"Godfather of Heroin" Dies at 80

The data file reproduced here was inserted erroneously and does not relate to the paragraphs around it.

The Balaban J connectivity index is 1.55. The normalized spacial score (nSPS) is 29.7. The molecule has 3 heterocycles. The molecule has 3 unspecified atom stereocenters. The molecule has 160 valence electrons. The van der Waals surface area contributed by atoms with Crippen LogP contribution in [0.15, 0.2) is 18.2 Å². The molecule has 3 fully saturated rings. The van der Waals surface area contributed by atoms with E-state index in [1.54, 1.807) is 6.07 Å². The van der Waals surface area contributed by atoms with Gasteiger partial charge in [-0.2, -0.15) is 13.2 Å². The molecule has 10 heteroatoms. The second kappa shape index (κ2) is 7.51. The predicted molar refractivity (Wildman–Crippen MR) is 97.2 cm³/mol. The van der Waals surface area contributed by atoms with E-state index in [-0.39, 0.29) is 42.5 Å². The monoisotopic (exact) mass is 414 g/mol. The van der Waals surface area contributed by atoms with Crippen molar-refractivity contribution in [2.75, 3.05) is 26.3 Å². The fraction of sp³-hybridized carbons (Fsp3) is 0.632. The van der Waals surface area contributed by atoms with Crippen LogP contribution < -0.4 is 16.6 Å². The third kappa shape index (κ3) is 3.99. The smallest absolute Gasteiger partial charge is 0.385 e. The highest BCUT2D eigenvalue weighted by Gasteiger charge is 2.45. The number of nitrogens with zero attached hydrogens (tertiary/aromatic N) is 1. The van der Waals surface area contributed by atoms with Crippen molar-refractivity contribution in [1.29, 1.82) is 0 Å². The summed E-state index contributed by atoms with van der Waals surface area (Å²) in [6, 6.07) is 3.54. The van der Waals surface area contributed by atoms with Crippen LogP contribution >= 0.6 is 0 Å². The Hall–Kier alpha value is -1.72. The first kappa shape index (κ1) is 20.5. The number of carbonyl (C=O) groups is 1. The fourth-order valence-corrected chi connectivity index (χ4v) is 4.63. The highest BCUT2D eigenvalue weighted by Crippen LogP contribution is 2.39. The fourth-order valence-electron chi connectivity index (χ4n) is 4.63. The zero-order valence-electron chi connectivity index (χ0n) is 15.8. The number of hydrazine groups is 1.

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Myanmar-based Lo Hsing Han, dubbed the "Godfather of Heroin" by the US government, died over the weekend of a stroke at the age of 80. Mr. Lo was considered to be one of the biggest heroin traffickers in the world for decades while also allegedly engaging in illegal business dealings that helped prop up Myanmar's former oppressive military junta. During the 1960s and 70s, Mr. Lo commanded a militia of 3,000 men who oversaw the cultivation of opium and heroin that was then trafficked from Myanmar (then known as Burma) to Europe and the US. He was reportedly given permission to traffic drugs in exchange for supporting the army's crackdown on Communist forces, but he then switched sides and was arrested for treason in 1973 and given life in prison. He was released in 1980 as part of a general amnesty. Described as the “kingpin of the heroin traffic in Southeast Asia" by President Richard Nixon, Mr. Lo later used his drug profits in the 1990s to build a corporate empire called "Asia World," which was believed to be a cover for drug trafficking. Asia World remains a powerful business conglomerate that is now run by Lo's son, Stephen Law. The father-son duo were placed on the US Department of Treasury financial sanctions list in 2008.